There are a few factors to consider before deciding the destination hardware. There are several different devices like your mobile phone + Google Cardboard, Google DayDream, GearVR, Oculus Rift CV1 and HTC Vive for which you can develop a VR/AR app. Here are the five things you might want to take into account when coming to a decision.
#1 Type of audience
There are some applications that you want the mainstream audience to use (e.x. games, social, etc.) and there are some applications that are developed for a niche audience (e.x. science, construction, etc.). Based on your answer to this, you will get an overall idea about what device your user base will possess.
#2 Affordability for target audience
Google Cardboard costs about $15 while Google DayDream costs a 100$, but it is compatible only with a select few phones like Google Pixel, Galaxy S8, Moto Z. There is also Gear VR from Samsung that costs 129$, and that’s compatible only with the latest Samsung hardware. And then, there are HMD (head mounted display) devices powered by a monster PC — Oculus Rift (399$) and HTC Vive (799$).
After selecting the right audience, you will have to consider which device they might be able to afford.
#3 Ease of use
The next factor to consider is the ease of use for your VR/AR application. For example, if it’s a social app or a simple game, you might want the user to interact with the application anywhere and anytime, in their couch or during their commute. For such ideas, it’s probably a good idea to focus on mobile devices. On the other hand, if ease of use is not a major factor, e.x. fully immersive shooting game, it’s good to consider all the options. Remember, Oculus and Vive uses a powerful PC, and with all the wiring, sensors and set-up procedures, it’s not the easiest experience. (Note: Standalone headsets are coming from Google and Facebook later in 2017, and there are manufacturers making backpack PC for these VR HMDs).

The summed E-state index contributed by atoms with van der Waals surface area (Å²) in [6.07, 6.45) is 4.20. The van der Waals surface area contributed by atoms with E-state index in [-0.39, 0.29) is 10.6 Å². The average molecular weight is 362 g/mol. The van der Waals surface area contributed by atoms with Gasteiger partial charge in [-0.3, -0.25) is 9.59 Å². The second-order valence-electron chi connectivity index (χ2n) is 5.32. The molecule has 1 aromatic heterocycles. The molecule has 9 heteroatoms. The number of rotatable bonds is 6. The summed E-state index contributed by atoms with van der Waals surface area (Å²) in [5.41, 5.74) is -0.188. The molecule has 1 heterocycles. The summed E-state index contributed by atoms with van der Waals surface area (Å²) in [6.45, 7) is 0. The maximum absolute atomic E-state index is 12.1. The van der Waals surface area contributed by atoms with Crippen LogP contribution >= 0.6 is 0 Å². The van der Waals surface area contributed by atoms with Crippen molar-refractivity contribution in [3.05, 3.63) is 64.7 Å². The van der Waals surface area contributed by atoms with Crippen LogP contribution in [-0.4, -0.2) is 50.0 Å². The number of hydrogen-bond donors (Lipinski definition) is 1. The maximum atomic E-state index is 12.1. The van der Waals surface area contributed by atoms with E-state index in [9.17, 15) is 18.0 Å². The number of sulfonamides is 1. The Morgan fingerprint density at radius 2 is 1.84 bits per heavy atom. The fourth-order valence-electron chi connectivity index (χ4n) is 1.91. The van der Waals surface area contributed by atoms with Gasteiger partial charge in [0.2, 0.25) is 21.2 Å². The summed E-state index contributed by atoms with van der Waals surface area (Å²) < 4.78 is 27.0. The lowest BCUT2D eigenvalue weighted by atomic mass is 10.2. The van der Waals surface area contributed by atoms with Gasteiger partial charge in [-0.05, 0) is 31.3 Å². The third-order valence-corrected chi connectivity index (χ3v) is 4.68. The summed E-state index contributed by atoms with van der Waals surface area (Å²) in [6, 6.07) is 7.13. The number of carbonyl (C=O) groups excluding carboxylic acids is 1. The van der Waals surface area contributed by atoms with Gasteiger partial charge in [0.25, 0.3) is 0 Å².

#4 Level of interaction
Next, imagine the type of interaction that the user will have with your application. For Google Cardboard, the only way to interact is either by eye-gaze or by user click (there’s only one button on Cardboard). GearVR and Daydream have controllers that provide an extra level of interaction with a few more buttons and swipe-pads. For the devices mentioned above, there are only 3 degrees of freedom interaction (only rotational axes — head movement). Oculus and Vive have hand controllers that provide a lot more interactions and also facilitate gesture recognition and 6 degrees of freedom (translation and rotation — can move around the room with the help of sensors).
Based on the level of interaction and required DOF, decide the best option.
#5 Graphics — Immersion
Better graphics lead to better immersion. Oculus Rift and HTC Vive uses a PC which is required to have good a GPU. So naturally, these devices are desirable for applications that demand a high level of graphics. For applications that don’t require that level of graphics and computation in the background, the other options like Cardboard/Daydream/GearVR might sound like a better choice.
These are some main factors that one can consider when deciding the target device when developing a VR/AR application. Most VR developers use Unity or Unreal engine to develop their applications, and while it’s pretty straightforward to deploy the application on several platforms with some minor tweaks, it’s always a good idea to have the target audience persona and the target device in mind, when starting to develop a VR application.
Drop a comment below if you think I have missed some factors to consider. All suggestions welcome.